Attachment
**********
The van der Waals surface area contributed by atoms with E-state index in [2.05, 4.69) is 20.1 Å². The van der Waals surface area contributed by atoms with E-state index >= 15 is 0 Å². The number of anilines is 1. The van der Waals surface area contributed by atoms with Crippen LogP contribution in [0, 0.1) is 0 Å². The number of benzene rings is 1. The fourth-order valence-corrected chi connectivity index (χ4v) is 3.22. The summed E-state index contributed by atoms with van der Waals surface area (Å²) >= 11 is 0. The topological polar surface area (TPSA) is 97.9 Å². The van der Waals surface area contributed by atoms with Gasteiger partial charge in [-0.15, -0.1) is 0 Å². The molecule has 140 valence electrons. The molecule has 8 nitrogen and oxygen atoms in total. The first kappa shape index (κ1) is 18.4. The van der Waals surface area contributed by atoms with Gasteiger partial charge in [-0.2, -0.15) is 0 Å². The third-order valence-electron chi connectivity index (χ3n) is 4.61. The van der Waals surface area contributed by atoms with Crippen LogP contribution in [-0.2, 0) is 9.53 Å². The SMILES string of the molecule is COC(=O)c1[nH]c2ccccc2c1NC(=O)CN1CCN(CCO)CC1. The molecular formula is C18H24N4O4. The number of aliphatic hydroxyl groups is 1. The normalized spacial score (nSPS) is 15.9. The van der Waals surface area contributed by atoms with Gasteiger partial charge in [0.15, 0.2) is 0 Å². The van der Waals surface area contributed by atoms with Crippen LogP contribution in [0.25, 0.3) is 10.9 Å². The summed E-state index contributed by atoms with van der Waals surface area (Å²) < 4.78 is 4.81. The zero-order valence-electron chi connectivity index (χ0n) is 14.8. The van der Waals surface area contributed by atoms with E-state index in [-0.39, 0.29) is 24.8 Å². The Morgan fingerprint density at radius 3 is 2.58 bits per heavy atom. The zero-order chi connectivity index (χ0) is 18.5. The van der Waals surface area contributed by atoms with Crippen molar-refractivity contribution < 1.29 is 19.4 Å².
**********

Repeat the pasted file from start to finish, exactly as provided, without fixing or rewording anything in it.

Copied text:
The van der Waals surface area contributed by atoms with E-state index in [2.05, 4.69) is 20.1 Å². The van der Waals surface area contributed by atoms with E-state index >= 15 is 0 Å². The number of anilines is 1. The van der Waals surface area contributed by atoms with Crippen LogP contribution in [0, 0.1) is 0 Å². The number of benzene rings is 1. The fourth-order valence-corrected chi connectivity index (χ4v) is 3.22. The summed E-state index contributed by atoms with van der Waals surface area (Å²) >= 11 is 0. The topological polar surface area (TPSA) is 97.9 Å². The van der Waals surface area contributed by atoms with Gasteiger partial charge in [-0.15, -0.1) is 0 Å². The molecule has 140 valence electrons. The molecule has 8 nitrogen and oxygen atoms in total. The first kappa shape index (κ1) is 18.4. The van der Waals surface area contributed by atoms with Gasteiger partial charge in [-0.2, -0.15) is 0 Å². The third-order valence-electron chi connectivity index (χ3n) is 4.61. The van der Waals surface area contributed by atoms with Crippen LogP contribution in [-0.2, 0) is 9.53 Å². The SMILES string of the molecule is COC(=O)c1[nH]c2ccccc2c1NC(=O)CN1CCN(CCO)CC1. The molecular formula is C18H24N4O4. The number of aliphatic hydroxyl groups is 1. The normalized spacial score (nSPS) is 15.9. The van der Waals surface area contributed by atoms with Gasteiger partial charge in [0.15, 0.2) is 0 Å². The van der Waals surface area contributed by atoms with Crippen LogP contribution in [0.25, 0.3) is 10.9 Å². The summed E-state index contributed by atoms with van der Waals surface area (Å²) < 4.78 is 4.81. The zero-order valence-electron chi connectivity index (χ0n) is 14.8. The van der Waals surface area contributed by atoms with E-state index in [-0.39, 0.29) is 24.8 Å². The Morgan fingerprint density at radius 3 is 2.58 bits per heavy atom. The zero-order chi connectivity index (χ0) is 18.5. The van der Waals surface area contributed by atoms with Crippen molar-refractivity contribution < 1.29 is 19.4 Å².